First, plate tectonics promotes high levels of global biodiversity. In the last chapter we suggested that major defense against mass extinctions is high biodiversity. Here we argue that the factor on Earth that is most critical to maintaining diversity through time is plate tectonics. Second, plate tectonics provides our planet’s global thermostat by recycling chemicals crucial to keeping the volume of carbon dioxide in our atmosphere relatively uniform, and thus it has been the single most important mechanism enabling liquid water to remain on Earth’s surface for more than 4 billion years. Third, plate tectonics is the dominant force that causes changes in sea level, which, it turns out, are vital to the formation of minerals that keep the global level of carbon dioxide (and hence global temperature) in check. Fourth, plate tectonics created the continents on planet earth. Without plate tectonics Earth might look much as it did during the first billion and a half years of its existence: a watery world, with only isolated volcanic islands dotting its surface. Or, it might look even more inimical to life; without continents, we might by now have lost the most important ingredient for life, water, and in so doing come to resemble Venus. Finally plate tectonics makes possible one of Earth’s most potent defense systems: its magnetic field. Without our magnetic field Earth and its cargo of life would be bombarded by a potentially lethal influx of cosmic radiation, and solar wind “sputtering” (in which particles from the sun hit the upper atmosphere with high energy) might slowly eat away the atmosphere, as it has on Mars.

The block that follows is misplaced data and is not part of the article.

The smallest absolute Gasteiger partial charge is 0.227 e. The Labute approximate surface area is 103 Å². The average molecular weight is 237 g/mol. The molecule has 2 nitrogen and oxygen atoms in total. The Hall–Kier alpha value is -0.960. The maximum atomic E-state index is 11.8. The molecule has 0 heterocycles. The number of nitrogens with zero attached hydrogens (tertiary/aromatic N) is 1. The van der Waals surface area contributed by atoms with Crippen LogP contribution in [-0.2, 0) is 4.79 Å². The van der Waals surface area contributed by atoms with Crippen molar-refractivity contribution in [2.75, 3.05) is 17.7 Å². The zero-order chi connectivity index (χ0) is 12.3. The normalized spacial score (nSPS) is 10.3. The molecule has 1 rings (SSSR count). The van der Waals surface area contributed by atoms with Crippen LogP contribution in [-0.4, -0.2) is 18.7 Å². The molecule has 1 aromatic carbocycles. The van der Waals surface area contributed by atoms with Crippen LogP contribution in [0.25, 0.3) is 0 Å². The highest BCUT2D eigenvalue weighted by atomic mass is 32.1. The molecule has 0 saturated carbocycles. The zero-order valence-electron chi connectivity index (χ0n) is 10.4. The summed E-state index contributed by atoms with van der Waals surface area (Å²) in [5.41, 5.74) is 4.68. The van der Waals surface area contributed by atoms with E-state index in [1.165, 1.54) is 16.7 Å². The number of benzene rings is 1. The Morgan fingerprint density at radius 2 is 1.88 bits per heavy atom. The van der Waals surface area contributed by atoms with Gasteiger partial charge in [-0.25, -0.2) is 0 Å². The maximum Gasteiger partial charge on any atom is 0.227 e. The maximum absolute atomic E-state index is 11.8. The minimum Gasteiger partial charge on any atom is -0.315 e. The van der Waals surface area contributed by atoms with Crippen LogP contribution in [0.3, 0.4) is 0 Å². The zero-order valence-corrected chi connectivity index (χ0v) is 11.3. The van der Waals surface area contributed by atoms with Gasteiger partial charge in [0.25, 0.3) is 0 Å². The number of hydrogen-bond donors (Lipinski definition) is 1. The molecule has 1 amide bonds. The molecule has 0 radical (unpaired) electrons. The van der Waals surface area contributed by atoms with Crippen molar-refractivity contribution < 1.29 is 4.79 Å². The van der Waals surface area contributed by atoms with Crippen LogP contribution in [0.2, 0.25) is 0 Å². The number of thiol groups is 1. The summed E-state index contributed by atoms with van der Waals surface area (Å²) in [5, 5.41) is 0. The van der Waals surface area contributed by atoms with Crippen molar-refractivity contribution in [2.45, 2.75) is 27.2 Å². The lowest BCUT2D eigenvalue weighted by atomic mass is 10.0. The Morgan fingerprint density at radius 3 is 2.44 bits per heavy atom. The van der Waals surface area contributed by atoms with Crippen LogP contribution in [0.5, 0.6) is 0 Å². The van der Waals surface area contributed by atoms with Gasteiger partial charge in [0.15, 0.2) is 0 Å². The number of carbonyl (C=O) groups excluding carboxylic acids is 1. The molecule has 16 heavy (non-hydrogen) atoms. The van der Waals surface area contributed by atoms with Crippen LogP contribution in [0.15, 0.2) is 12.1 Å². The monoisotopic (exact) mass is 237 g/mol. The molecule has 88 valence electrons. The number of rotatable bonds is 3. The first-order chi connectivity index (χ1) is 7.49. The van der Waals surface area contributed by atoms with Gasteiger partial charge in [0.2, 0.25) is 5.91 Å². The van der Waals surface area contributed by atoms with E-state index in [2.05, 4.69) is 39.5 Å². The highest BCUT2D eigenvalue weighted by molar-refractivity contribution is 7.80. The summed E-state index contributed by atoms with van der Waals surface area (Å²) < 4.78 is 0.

For those cosmically rare occurrences where an intelligent species does evolve, it is likely that some will never develop an agricultural civilization, much less industrial technology based upon hydrocarbons, before they become extinct. After all most of humanity's 100,000 thousand year history was spent as hunter-gatherers.
Agriculture only took root (so to speak) about 10,000 years ago. During the long millennia when humanity was a hunter gatherer species confined to Africa, the volcanic eruption at Toba 70,000 years ago nearly finished ALL of our ancestors off. (See http://en.wikipedia.org/wiki/Toba_catastrophe_theory for details. Also check out a new book on this very topic by my friend Marie Jones entitled Supervolcano: The Catastrophic Event that Changed the Course of Human History.)
However, assuming an intelligent species survives until it develops an industrial technology, there is only a very short window of opportunity for an emergent planetary civilization to bootstrap itself into the solar system. Again quoting from The Path Through Infinity's Rainbow:
It is important to understand that only a high energy, high technology; civilization is capable of bootstrapping itself into the solar system. There it can harness the vast resources of raw materials and energy found in the asteroid belt, the Kuiper Belt, and the Oort Cloud, the atmospheres of the gas giants—hydrogen in particular—and the endless supply of energetic sunlight which radiates outward ceaselessly, from our sun.